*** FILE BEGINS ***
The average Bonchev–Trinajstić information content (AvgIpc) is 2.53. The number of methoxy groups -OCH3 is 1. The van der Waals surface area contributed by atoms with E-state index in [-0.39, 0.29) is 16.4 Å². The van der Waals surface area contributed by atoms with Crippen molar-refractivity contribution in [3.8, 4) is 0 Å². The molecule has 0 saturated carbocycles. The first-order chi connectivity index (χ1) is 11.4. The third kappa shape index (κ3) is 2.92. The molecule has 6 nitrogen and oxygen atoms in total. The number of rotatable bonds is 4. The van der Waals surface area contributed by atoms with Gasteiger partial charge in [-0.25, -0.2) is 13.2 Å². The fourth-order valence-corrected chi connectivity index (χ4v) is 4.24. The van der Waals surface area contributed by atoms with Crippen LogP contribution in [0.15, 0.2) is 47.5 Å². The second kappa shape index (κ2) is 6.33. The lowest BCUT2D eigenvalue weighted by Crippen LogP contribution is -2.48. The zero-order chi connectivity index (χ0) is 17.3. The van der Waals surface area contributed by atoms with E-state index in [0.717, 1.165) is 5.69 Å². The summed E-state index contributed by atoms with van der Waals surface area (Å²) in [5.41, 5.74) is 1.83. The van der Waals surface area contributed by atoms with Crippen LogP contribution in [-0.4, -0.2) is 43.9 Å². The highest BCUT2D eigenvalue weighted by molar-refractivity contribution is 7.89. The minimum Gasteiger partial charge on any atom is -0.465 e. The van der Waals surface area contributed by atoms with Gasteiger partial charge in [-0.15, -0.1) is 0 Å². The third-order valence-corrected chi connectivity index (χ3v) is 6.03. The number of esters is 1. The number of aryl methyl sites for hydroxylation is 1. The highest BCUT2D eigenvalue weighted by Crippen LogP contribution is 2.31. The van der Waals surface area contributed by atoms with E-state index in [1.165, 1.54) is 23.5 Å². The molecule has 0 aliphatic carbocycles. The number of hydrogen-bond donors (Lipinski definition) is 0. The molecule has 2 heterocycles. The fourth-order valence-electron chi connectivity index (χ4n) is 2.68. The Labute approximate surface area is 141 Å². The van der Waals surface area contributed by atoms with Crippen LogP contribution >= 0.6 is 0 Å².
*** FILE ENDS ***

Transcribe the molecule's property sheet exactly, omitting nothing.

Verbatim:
The average Bonchev–Trinajstić information content (AvgIpc) is 2.53. The number of methoxy groups -OCH3 is 1. The van der Waals surface area contributed by atoms with E-state index in [-0.39, 0.29) is 16.4 Å². The van der Waals surface area contributed by atoms with Crippen molar-refractivity contribution in [3.8, 4) is 0 Å². The molecule has 0 saturated carbocycles. The first-order chi connectivity index (χ1) is 11.4. The third kappa shape index (κ3) is 2.92. The molecule has 6 nitrogen and oxygen atoms in total. The number of rotatable bonds is 4. The van der Waals surface area contributed by atoms with Gasteiger partial charge in [-0.25, -0.2) is 13.2 Å². The fourth-order valence-corrected chi connectivity index (χ4v) is 4.24. The van der Waals surface area contributed by atoms with Crippen LogP contribution in [0.15, 0.2) is 47.5 Å². The second kappa shape index (κ2) is 6.33. The lowest BCUT2D eigenvalue weighted by Crippen LogP contribution is -2.48. The zero-order chi connectivity index (χ0) is 17.3. The van der Waals surface area contributed by atoms with E-state index in [0.717, 1.165) is 5.69 Å². The summed E-state index contributed by atoms with van der Waals surface area (Å²) in [5.41, 5.74) is 1.83. The van der Waals surface area contributed by atoms with Crippen LogP contribution in [-0.4, -0.2) is 43.9 Å². The highest BCUT2D eigenvalue weighted by molar-refractivity contribution is 7.89. The minimum Gasteiger partial charge on any atom is -0.465 e. The van der Waals surface area contributed by atoms with Gasteiger partial charge in [-0.15, -0.1) is 0 Å². The third-order valence-corrected chi connectivity index (χ3v) is 6.03. The number of esters is 1. The number of aryl methyl sites for hydroxylation is 1. The highest BCUT2D eigenvalue weighted by Crippen LogP contribution is 2.31. The van der Waals surface area contributed by atoms with E-state index in [1.165, 1.54) is 23.5 Å². The molecule has 0 aliphatic carbocycles. The number of hydrogen-bond donors (Lipinski definition) is 0. The molecule has 2 heterocycles. The fourth-order valence-electron chi connectivity index (χ4n) is 2.68. The Labute approximate surface area is 141 Å². The van der Waals surface area contributed by atoms with Crippen LogP contribution >= 0.6 is 0 Å².